"[The clients] thought about their children a lot," she says. "They wanted their kids’ friends to come over after school, and to have a space for them to do their homework at the dining room table. They aren’t the type of family that eats formal meals, so this room was really a place where we could have some fun." 

In the dining room, as well as one of the bathrooms, Flam went for Ellie Kishimoto wallpaper: "She is a textile designer who also does a line of wallpaper that is fun, bright, and cheerful."

The kitchen counters are a glazed lava stone that is incredibly durable and antimicrobial from Pyrolab. "The glazes can be so saturated, and making it dark gray felt really clean and bright in this room," Flam says. "We used a simple tile as the backsplash, a hand-made zinc island, and unearthed beautiful, cobalt blue tile around the fireplace," she says. The rest of the fireplace is finished with green-and-blue Moroccan tile and pendants from an old Czech factory.  

Flam left the kitchen neutral with zinc countertops, white millwork, and updated flooring; a cobalt blue stove from La Cornue echoes the tile of the fireplace. 

"We researched old bars in Hell’s Kitchen and used those photos to come up with the actual design," Fogarty adds. 

In the foyer, the star is the vintage Moroccan rug and a vintage hand-blown glass fixture from Murano, Italy. The foyer provides a comfortable, colorful entry space that hints at the bold choices Flam and Fogarty made in the home.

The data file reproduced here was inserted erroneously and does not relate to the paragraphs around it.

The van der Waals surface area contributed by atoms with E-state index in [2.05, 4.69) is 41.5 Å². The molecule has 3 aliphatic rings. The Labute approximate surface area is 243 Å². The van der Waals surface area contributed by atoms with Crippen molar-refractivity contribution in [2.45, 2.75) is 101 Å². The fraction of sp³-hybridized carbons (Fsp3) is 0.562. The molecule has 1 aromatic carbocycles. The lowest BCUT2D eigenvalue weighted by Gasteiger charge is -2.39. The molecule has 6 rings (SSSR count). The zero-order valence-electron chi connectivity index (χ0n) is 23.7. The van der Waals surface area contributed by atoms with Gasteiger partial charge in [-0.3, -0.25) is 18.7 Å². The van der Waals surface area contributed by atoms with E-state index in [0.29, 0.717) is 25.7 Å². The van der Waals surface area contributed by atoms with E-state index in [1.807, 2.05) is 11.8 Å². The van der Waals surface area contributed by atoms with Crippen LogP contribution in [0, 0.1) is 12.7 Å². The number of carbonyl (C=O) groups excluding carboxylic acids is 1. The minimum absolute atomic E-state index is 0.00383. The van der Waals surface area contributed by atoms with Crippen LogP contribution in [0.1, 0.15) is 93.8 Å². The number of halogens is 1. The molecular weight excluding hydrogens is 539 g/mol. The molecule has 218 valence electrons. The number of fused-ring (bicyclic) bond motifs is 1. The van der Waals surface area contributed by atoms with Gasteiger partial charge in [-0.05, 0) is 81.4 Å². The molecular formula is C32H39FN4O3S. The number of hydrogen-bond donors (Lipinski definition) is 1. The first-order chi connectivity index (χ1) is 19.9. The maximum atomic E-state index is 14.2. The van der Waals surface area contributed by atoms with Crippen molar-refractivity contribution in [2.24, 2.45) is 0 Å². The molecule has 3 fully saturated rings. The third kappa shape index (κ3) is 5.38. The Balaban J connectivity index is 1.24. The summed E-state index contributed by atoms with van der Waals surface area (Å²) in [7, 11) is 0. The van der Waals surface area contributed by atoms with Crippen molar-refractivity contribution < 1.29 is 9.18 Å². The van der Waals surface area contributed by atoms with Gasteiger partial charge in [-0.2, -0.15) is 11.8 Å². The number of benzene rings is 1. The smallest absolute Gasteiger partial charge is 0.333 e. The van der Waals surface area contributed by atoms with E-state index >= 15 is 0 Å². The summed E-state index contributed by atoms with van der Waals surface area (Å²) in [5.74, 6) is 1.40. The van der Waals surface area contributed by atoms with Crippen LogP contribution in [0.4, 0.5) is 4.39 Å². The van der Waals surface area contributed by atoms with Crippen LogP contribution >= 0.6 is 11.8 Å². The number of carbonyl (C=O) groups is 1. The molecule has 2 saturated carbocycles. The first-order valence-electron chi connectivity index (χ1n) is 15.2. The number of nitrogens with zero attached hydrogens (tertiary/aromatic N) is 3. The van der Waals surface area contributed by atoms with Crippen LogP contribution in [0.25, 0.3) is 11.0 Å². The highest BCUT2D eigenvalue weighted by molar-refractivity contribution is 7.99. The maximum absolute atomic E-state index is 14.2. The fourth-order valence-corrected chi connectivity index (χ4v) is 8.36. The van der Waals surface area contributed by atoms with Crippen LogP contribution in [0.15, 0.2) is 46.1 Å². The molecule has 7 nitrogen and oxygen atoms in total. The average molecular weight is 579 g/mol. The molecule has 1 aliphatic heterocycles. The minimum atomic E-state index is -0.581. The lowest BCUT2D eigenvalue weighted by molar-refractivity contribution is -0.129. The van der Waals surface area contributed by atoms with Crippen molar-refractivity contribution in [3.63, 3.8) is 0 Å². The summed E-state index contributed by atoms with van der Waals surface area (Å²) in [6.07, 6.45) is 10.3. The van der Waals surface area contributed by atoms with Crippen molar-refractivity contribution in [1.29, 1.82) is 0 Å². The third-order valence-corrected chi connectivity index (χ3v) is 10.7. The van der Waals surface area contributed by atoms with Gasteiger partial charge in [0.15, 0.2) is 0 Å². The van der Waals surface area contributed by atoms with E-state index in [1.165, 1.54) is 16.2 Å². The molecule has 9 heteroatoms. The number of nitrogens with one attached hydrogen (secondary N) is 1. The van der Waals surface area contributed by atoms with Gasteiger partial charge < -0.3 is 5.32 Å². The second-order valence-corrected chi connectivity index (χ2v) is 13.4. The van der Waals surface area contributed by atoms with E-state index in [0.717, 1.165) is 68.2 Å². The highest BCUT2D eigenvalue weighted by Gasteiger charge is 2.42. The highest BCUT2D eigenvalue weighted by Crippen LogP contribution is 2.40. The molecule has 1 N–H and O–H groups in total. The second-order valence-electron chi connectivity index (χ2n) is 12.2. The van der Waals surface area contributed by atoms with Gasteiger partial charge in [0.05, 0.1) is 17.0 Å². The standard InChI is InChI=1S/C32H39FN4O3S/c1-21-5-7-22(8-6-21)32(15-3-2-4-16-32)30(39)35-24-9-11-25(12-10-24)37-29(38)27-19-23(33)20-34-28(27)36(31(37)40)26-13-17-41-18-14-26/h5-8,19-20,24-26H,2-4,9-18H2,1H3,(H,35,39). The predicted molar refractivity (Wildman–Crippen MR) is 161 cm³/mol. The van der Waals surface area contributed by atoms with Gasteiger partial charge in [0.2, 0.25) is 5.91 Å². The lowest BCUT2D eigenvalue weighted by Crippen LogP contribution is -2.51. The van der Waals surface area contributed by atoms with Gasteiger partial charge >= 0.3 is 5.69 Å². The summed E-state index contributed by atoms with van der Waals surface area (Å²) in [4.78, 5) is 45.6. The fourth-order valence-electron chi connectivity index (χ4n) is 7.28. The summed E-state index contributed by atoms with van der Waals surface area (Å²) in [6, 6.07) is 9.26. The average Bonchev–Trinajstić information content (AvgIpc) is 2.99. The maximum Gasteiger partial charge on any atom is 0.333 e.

While the home is mainly one floor, the architect of the building, James E. Ware, added a step-down in the back of the home. This is where the bedrooms and bathrooms are located, and they are smaller rooms with nine-foot ceilings.

Moving into the bedrooms, which are located toward the back of the apartment and feel more intimate with lower ceiling heights, Flam once again prioritized color and personality.

"The children’s playroom can host sleepovers," she says. "Because their rooms were small, we wanted to give them ample space to exist outside them." 

The playroom is sound-proofed and features a rainbow of color. "We built the bunks the height of the apartment allowed and customized them to maximize the fun," she says. "Behind the beds there's this wallpaper, I See You by Cavern Home—it's a wallpaper you can create faces on, so the kids are encouraged to draw on the walls." The bedding textile is from Studio Four NYC.

A climbing wall and monkey bars ensure that the kids have plenty of space to goof off.

The playroom is a childhood dream come true. There’s a climbing wall, a basketball hoop, wallpaper to draw on, and triple bunk beds—bringing playfulness and functionality into a traditional space, as seen throughout the sophisticated home.

More by Fogarty Finger Architects: A Historic Propeller Factory Is Converted Into a Gorgeous Home

Project Credits: 

Architect of Record: Chris Fogarty, Fogarty Finger Architects  / @fogartyfinger

Interior Designer: Laura Flam, Reunion Goods and Services